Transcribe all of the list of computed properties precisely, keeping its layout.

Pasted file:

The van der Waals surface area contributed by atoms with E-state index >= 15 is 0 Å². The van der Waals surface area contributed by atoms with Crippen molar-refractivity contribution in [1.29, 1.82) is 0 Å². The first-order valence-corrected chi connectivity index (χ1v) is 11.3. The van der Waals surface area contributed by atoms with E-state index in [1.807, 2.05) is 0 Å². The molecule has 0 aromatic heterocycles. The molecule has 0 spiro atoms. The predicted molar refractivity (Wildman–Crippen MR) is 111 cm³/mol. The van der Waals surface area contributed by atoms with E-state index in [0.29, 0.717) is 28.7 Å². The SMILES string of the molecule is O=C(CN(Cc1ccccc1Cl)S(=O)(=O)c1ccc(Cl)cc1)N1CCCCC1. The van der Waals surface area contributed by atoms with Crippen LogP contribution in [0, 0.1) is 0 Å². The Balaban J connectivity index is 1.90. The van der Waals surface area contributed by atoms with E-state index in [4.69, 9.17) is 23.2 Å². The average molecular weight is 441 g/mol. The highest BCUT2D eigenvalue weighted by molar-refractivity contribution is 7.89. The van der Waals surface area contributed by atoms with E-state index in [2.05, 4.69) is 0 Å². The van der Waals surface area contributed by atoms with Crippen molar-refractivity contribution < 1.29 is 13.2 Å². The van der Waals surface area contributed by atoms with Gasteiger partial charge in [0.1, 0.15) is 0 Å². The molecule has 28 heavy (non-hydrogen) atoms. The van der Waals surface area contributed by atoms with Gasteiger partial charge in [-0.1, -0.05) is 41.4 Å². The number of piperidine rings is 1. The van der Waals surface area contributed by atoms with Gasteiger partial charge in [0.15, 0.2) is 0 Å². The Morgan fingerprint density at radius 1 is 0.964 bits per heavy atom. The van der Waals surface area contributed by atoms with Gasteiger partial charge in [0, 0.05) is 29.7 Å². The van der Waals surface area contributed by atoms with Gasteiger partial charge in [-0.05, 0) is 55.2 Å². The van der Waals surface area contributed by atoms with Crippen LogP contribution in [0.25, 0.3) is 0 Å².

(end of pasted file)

The van der Waals surface area contributed by atoms with E-state index >= 15 is 0 Å². The van der Waals surface area contributed by atoms with Crippen molar-refractivity contribution in [1.29, 1.82) is 0 Å². The first-order valence-corrected chi connectivity index (χ1v) is 11.3. The van der Waals surface area contributed by atoms with E-state index in [1.807, 2.05) is 0 Å². The molecule has 0 aromatic heterocycles. The molecule has 0 spiro atoms. The predicted molar refractivity (Wildman–Crippen MR) is 111 cm³/mol. The van der Waals surface area contributed by atoms with E-state index in [0.29, 0.717) is 28.7 Å². The SMILES string of the molecule is O=C(CN(Cc1ccccc1Cl)S(=O)(=O)c1ccc(Cl)cc1)N1CCCCC1. The van der Waals surface area contributed by atoms with Crippen LogP contribution in [0, 0.1) is 0 Å². The Balaban J connectivity index is 1.90. The van der Waals surface area contributed by atoms with E-state index in [4.69, 9.17) is 23.2 Å². The average molecular weight is 441 g/mol. The highest BCUT2D eigenvalue weighted by molar-refractivity contribution is 7.89. The van der Waals surface area contributed by atoms with E-state index in [2.05, 4.69) is 0 Å². The van der Waals surface area contributed by atoms with Crippen molar-refractivity contribution < 1.29 is 13.2 Å². The van der Waals surface area contributed by atoms with Gasteiger partial charge in [0.1, 0.15) is 0 Å². The molecule has 28 heavy (non-hydrogen) atoms. The van der Waals surface area contributed by atoms with Gasteiger partial charge in [-0.1, -0.05) is 41.4 Å². The number of piperidine rings is 1. The van der Waals surface area contributed by atoms with Gasteiger partial charge in [0.15, 0.2) is 0 Å². The Morgan fingerprint density at radius 1 is 0.964 bits per heavy atom. The van der Waals surface area contributed by atoms with Gasteiger partial charge in [0, 0.05) is 29.7 Å². The van der Waals surface area contributed by atoms with Gasteiger partial charge in [-0.05, 0) is 55.2 Å². The van der Waals surface area contributed by atoms with Crippen LogP contribution in [0.25, 0.3) is 0 Å².